gdalwarp with alpha band masking
warmerdam at POBOX.COM
Thu Oct 21 00:48:09 EDT 2004
Thanks for walking folks through this. I'm sure it helps others
get an idea of what is possible, and what some of the issues are. I'll
just add a few comments for everyone.
> - use imageMagik to convert to grayscale if not already so:
> convert -colorspace GRAY $in_file $out_file
I believe Chris was using this to strip off greyscale colormaps on some
of his files. The colormaps were just simple greyscale ramps, but sort
of messed up later processing. It was preferable to just strip them
down to plain greyscale images.
> - use gdalwarp to convert to the right projection, and add transparency
> to existing and resulting nodata areas:
> gdalwarp -dstalpha -srcnodata 0 -co 'ALPHA=YES' -s_srs 'epsg:26910'
> -t_srs 'epsg:42102' -rc $in_file $out_file
The -dstalpha switch is new. It should appear in GDAL 1.2.4. The
-co ALPHA=YES is a special clue to the GTIFF driver to mark the second
band as alpha at creation time for Greyscale+alpha images. This is really
a hack to work around limits in GDAL for dynamically marking a band as
> Right now I have 1389 jp2 tiles totalling 45.5GB, and mapserver can
> render a screen-size view of all of them in about 15 seconds - the
I would like to stress that rendering an overview from so many files is
inherently "high overhead". As Chris notes you should try and produce
at least one overview mosaic at high enough resolution that once you
go "below it" you will only be accessing a few of the full resolution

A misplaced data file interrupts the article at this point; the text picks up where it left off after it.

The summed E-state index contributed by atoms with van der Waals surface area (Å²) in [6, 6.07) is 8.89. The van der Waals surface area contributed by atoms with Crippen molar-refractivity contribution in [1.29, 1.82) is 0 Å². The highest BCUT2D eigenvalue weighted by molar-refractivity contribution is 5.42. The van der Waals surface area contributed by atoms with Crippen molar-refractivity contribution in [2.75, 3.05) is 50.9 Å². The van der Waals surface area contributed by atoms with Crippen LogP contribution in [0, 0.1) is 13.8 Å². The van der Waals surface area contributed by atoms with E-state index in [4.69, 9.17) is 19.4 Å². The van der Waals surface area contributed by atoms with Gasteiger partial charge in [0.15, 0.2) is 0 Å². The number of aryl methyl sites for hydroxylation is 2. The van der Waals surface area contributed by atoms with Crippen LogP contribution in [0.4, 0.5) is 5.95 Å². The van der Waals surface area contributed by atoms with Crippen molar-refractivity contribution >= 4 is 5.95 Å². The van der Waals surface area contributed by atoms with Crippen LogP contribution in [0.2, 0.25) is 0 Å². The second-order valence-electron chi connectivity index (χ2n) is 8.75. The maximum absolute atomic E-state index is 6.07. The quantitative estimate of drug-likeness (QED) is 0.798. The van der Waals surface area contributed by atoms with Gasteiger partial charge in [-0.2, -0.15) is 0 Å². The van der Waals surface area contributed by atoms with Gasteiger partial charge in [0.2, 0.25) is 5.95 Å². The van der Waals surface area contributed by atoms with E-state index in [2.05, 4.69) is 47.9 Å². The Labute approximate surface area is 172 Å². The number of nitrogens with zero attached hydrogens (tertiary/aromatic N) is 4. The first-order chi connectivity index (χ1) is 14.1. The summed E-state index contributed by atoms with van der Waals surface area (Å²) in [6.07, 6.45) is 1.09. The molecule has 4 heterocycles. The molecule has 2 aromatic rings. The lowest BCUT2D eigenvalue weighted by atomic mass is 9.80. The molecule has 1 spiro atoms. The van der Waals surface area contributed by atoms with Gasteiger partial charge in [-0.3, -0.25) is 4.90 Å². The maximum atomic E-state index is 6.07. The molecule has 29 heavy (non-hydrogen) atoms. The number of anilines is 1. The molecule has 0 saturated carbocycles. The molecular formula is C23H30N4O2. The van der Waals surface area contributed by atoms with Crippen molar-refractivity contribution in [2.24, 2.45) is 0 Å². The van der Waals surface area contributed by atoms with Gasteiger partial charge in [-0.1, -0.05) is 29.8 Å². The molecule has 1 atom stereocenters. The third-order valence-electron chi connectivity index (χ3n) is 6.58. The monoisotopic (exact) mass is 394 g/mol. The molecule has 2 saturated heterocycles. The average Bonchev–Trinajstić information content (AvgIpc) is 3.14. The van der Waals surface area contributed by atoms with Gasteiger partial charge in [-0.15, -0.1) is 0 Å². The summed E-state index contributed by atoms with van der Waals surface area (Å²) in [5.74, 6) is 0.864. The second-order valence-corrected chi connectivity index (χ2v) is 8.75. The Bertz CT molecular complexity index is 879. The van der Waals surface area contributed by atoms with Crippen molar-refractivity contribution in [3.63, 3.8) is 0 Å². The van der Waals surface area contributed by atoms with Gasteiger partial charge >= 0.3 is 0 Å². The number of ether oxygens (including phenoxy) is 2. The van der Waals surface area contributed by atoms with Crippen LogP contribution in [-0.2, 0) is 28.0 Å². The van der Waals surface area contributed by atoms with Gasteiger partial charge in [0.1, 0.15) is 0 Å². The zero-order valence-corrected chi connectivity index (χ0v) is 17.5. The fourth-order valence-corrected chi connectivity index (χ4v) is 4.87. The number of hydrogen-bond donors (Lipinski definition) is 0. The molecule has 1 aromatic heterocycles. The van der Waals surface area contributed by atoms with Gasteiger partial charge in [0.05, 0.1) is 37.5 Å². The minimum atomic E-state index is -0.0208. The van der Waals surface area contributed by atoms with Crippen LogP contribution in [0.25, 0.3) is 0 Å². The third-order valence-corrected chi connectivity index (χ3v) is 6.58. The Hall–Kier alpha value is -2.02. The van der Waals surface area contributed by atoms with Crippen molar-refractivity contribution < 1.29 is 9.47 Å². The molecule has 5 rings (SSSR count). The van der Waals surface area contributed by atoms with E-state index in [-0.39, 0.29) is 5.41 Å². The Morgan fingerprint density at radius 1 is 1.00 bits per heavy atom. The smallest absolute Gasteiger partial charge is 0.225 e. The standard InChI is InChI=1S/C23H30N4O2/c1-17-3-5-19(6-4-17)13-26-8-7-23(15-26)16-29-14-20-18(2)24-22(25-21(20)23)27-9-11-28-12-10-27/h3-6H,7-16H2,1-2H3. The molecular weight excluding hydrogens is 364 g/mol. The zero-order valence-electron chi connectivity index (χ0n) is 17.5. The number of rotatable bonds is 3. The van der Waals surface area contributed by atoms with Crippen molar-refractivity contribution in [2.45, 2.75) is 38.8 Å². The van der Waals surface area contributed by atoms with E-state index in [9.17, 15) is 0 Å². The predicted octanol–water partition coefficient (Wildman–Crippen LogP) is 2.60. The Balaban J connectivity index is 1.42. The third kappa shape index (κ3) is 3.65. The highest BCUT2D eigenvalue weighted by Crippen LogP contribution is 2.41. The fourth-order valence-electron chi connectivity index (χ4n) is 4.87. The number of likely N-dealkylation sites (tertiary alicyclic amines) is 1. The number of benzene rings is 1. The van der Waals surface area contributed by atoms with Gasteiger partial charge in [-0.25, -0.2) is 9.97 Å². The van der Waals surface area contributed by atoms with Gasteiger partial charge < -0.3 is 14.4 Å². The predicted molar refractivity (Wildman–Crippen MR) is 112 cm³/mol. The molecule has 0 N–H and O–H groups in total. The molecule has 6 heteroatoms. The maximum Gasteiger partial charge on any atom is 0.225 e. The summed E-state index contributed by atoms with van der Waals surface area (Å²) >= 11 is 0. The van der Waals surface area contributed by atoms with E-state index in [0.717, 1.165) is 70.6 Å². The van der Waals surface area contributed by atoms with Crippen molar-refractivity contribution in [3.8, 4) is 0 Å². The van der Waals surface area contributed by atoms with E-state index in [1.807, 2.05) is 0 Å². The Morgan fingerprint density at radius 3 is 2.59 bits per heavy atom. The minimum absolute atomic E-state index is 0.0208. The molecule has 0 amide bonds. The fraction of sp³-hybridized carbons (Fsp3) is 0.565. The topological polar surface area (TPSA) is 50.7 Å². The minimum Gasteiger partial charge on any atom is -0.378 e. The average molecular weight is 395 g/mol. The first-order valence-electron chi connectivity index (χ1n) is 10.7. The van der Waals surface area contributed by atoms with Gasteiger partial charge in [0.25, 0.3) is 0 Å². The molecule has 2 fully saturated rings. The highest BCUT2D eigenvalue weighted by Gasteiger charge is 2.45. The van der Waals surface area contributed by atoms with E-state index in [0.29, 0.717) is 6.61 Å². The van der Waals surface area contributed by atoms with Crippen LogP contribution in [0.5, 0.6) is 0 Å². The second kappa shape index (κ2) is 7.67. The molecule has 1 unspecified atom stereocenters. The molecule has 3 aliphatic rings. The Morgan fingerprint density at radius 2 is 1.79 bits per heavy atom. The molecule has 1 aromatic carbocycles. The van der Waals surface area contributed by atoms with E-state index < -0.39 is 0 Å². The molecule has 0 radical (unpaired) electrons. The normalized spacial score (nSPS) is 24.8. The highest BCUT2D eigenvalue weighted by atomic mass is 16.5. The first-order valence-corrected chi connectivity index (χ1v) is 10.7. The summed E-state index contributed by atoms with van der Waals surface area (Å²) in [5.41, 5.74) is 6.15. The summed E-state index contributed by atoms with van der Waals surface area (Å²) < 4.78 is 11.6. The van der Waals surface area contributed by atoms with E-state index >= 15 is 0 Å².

files (say 5-10).
> machine is an Athlon 64 3500+ with 2GB RAM and a pair of 7200RPM 250GB
> SATA drives in software RAID 1 on Fedora Core 2 x86_64. The render time
> seems to be pretty proportional down to around 1 second... ie. if you
> look at half of it, it takes 7 seconds, a fifteenth of it takes 1
> second, and basically any zoom level smaller than that takes about 1
> second or less. JP2K files (especially with the options I specified
> above) are created with multi-resolution and spatial indexing in mind,
> so every jp2 file effectively is internally tiled and has many overview
> layers, at little to no extra cost in file size - this contributes
> greatly to the speed, I'm sure.
> I'm still processing data right now, but once I'm all done I will use
> gdal_merge.py to create an overview layer. It will be slightly degraded
> since I will have to base it on the lossily-compressed jp2s, but the
> quality of the overview isn't important. With an overview layer in place
> (or maybe two), I expect to be able to provide sub-second response time
> to render any bounding box at screen resolution.
I would add that it might be practical to extract the overview image just
by issuing a WMS request to the server, though some steps might be required
to assign georeferencing to the resulting image.
PS. the greyscale+alpha support in MapServer is in 4.3 now. The RGB+alpha
support is already in 4.2. I think generating and using alpha bands can
have many applications for masking rasters with MapServer. Alpha blending
of rasters is only supported for files read via the MapServe GDAL linkage.
I set the clouds in motion - turn up | Frank Warmerdam, warmerdam at pobox.com
light and sound - activate the windows | http://pobox.com/~warmerdam
and watch the world go round - Rush | Geospatial Programmer for Rent
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